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    • "Research in this area has been developed mainly with the Conflict Tactics Scale ( CTS ; personal well - being . In community samples , relationship satisfaction has been inversely associated with psychological aggression ( Panuzio & DiLillo , 2010 ; Schumacher & Leonard , 2005 ; Testa & Leonard , 2001 ). Several stud - ies suggest that psychological aggression correlates with relationship length and general satisfaction with the relationship ( Hammock & O ' Hearn , 2002 ; Stets , 1990 ) and several studies show that young couples are more aggressive during the early stages of marriage or cohabitation , but on average , these couples consider their relationships as satisfactory , an aspect that is compat - ible with the fact that psychological aggression is often bidirectional ( Cuenca , Graña , & Martínez - Arias , 2014 ; Follingstad & Edmundson , 2010 ; Lorber & O ' Leary , 2012 ; Panuzio & DiLillo , 2010 ) . "
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    ABSTRACT: This study examines, in a multilevel context, the influence of intensity of love at an individual level on couples' mean reports of psychological and physical aggression in a sample of 2,988 adult couples of both sexes from the Region of Madrid. The percentages of intimate partner aggression considering the highest report of aggression in the couple were around 60% of psychological aggression and 15% of physical aggression. Multilevel models confirm that individuals who were less intensely in love reported a higher level of psychological aggression. Concerning physical aggression, men who declared they were less intensely in love reported a higher level of physical aggression by their partners, but this pattern was not found in the women. Therefore, psychological aggression plays a more relevant role in the intensity of love than physical aggression. © The Author(s) 2015.
    Journal of Interpersonal Violence 03/2015; DOI:10.1177/0886260515573573 · 1.64 Impact Factor
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    • "As was the case in two previous studies on sexual coercion , in newlyweds ( Panuzio & DiLillo , 2010 ) and in a marital clinic sample ( Meyer et al . , 1998 ) , the sexual coercion found in this randomly recruited sample was almost solely psychological coercion . "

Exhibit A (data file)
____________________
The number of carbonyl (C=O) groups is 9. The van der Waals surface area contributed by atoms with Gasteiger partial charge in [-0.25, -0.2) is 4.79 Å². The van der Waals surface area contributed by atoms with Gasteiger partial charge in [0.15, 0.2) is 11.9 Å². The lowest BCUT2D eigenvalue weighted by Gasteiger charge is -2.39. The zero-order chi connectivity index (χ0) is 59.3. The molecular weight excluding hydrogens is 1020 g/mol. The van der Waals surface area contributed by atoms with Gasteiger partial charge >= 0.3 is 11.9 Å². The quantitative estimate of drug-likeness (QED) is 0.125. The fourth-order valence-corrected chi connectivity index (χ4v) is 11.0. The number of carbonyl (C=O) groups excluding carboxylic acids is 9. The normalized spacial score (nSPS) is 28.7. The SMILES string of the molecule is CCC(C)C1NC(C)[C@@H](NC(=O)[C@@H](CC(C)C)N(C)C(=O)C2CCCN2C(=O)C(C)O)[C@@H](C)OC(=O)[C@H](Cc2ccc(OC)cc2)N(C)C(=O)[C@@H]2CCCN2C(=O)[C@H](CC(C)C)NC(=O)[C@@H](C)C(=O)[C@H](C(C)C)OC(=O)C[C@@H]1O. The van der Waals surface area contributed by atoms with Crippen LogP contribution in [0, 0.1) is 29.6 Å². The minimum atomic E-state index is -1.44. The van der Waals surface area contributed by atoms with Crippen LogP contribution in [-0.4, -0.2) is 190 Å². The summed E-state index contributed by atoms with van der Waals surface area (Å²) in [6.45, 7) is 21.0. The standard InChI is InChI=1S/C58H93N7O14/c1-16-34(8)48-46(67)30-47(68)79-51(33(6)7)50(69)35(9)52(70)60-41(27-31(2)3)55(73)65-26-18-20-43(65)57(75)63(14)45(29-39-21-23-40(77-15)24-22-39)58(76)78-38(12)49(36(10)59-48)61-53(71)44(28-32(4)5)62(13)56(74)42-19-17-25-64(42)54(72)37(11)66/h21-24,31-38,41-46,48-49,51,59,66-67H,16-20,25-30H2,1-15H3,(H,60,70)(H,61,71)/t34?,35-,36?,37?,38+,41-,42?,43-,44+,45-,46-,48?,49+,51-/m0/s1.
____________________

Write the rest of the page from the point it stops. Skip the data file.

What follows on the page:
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    ABSTRACT: Four hundred and fifty-three married or cohabitating couples participated in the current study. A meditational model of men's perpetration of sexual coercion within an intimate relationship was examined based on past theories and known correlates of rape and sexual coercion. The latent constructs of adjustment problems and maladaptive relational style were examined. Adjustment problem variables included perceived stress, perceived low social support, and marital discord. Maladaptive relational style variables included psychological aggression, dominance, and jealousy. Sexual coercion was a combined measure of men's reported perpetration and women's reported victimization. As hypothesized, adjustment problems significantly predicted sexual coercion. Within the meditational model, adjustment problems were significantly correlated with maladaptive relational style, and maladaptive relational style significantly predicted sexual coercion. Once maladaptive relational style was introduced as a mediator, adjustment problems no longer significantly predicted sexual coercion. Implications for treatment, limitations, and future research are discussed.
    Journal of Interpersonal Violence 01/2013; 28(10). DOI:10.1177/0886260512471079 · 1.64 Impact Factor